The paper, Hastings boasts, has greatly improved its turn-around times and offers thorough coverage of issues such as crime and the mayoral contest. Some of his staff make fun of his enthusiasm for "pretty girls with picture bylines" - Mimi Spencer, now editor of ES magazine, famously had more pictures in the paper than the Prime Minister when she was a writer - but if that is true, it hardly makes him unique.

The accusation is also levelled that the Standard doesn't know if it's a local or national paper, with foreign coverage varying wildly. "One of the things you're paid for as an editor is to judge what people want," he says, "and if we decide to cover a foreign story we want to do it as well as all the nationals." Still, Hastings admits there was a "steep learning curve" after he arrived from The Telegraph.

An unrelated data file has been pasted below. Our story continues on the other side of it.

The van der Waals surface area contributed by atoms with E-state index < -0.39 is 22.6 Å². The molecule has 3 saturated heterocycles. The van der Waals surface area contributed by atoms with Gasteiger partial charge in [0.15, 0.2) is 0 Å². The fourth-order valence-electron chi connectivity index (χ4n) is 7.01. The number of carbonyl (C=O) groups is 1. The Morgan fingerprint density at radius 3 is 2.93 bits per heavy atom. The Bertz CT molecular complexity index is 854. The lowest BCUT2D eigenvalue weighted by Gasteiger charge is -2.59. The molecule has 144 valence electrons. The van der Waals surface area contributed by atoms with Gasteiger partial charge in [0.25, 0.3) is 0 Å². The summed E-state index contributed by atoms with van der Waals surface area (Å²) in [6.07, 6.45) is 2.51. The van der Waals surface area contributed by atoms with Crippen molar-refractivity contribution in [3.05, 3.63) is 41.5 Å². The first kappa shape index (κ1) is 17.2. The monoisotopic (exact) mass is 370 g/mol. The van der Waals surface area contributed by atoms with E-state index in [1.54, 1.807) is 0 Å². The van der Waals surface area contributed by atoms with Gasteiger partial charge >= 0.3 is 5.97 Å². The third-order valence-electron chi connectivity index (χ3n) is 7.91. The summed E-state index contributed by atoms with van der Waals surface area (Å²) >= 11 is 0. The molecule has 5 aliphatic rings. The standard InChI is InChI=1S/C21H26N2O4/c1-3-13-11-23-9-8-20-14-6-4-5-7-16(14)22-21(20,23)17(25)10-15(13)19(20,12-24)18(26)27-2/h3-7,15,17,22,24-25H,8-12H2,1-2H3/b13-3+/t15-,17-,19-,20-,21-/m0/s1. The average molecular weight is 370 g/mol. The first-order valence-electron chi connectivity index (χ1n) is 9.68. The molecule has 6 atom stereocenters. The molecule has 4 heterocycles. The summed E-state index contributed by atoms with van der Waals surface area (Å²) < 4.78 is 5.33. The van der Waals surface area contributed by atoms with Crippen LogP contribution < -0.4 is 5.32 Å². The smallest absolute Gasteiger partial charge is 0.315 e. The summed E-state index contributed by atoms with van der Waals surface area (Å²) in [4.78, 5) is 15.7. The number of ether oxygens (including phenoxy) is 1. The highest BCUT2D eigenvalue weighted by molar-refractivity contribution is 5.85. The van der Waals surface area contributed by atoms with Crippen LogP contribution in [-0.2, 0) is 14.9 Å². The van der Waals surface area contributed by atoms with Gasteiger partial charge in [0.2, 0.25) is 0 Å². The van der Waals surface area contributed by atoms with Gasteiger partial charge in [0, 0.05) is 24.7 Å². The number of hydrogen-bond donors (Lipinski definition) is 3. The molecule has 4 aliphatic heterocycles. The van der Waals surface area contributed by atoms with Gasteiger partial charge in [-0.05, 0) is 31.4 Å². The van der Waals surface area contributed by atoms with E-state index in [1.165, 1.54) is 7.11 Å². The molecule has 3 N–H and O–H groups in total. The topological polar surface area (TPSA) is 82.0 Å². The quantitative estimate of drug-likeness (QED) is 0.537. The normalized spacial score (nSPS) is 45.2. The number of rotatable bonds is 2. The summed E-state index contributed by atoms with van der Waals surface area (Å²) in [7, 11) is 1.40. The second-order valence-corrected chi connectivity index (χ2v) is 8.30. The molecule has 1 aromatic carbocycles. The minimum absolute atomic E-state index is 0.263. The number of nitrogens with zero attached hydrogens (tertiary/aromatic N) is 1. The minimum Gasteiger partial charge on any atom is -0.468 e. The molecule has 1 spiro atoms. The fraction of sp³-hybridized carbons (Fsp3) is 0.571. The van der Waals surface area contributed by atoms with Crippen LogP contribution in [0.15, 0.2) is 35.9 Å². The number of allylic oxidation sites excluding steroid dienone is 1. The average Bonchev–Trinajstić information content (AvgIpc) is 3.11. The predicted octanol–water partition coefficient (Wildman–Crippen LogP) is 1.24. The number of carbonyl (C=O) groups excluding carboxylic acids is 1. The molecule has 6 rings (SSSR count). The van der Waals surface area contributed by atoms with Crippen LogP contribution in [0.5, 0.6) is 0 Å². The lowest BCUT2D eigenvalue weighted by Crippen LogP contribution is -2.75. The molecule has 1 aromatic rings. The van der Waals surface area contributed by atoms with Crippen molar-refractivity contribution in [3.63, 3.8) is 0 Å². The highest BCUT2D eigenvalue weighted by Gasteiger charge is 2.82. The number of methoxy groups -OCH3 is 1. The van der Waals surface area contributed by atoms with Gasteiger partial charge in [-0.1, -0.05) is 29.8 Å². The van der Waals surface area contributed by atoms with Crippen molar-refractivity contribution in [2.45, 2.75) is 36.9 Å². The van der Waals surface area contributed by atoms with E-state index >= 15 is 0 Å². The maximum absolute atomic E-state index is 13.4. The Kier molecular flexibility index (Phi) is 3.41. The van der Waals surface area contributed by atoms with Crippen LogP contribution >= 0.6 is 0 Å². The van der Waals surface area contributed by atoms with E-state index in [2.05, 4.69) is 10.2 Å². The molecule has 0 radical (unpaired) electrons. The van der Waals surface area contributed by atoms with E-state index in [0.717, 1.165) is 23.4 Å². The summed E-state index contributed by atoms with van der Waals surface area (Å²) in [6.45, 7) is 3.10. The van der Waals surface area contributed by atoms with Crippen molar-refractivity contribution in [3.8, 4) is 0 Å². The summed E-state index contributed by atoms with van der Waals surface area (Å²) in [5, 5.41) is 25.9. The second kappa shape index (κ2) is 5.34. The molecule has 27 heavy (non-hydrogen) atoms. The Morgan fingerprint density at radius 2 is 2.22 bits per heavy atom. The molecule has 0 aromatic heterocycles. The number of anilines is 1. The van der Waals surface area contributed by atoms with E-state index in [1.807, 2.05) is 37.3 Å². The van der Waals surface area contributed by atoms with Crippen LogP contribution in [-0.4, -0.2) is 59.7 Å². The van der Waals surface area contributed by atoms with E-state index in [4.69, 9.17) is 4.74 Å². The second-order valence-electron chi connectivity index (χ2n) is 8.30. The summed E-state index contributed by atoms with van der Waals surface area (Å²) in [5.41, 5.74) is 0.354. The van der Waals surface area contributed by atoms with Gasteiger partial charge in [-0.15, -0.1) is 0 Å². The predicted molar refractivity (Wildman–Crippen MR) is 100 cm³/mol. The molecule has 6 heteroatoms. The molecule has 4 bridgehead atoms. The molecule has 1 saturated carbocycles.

Unlike Paul Dacre, editor of the Daily Mail, Hastings is not publicity-shy. He appears often on Question Time, gives interviews and writes his own signed leading articles. Alastair Campbell and others used to barrage him with faxes and phone calls complaining about the paper's coverage. What was the editor's response? "I'd tell then to sod off. I've found myself saying, do remember that I neither hold office under the crown, nor am I at this point soliciting a peerage from Tony Blair, so you can't talk to us as if we're flunkeys." The angry fax tide ebbed after he published one in the paper.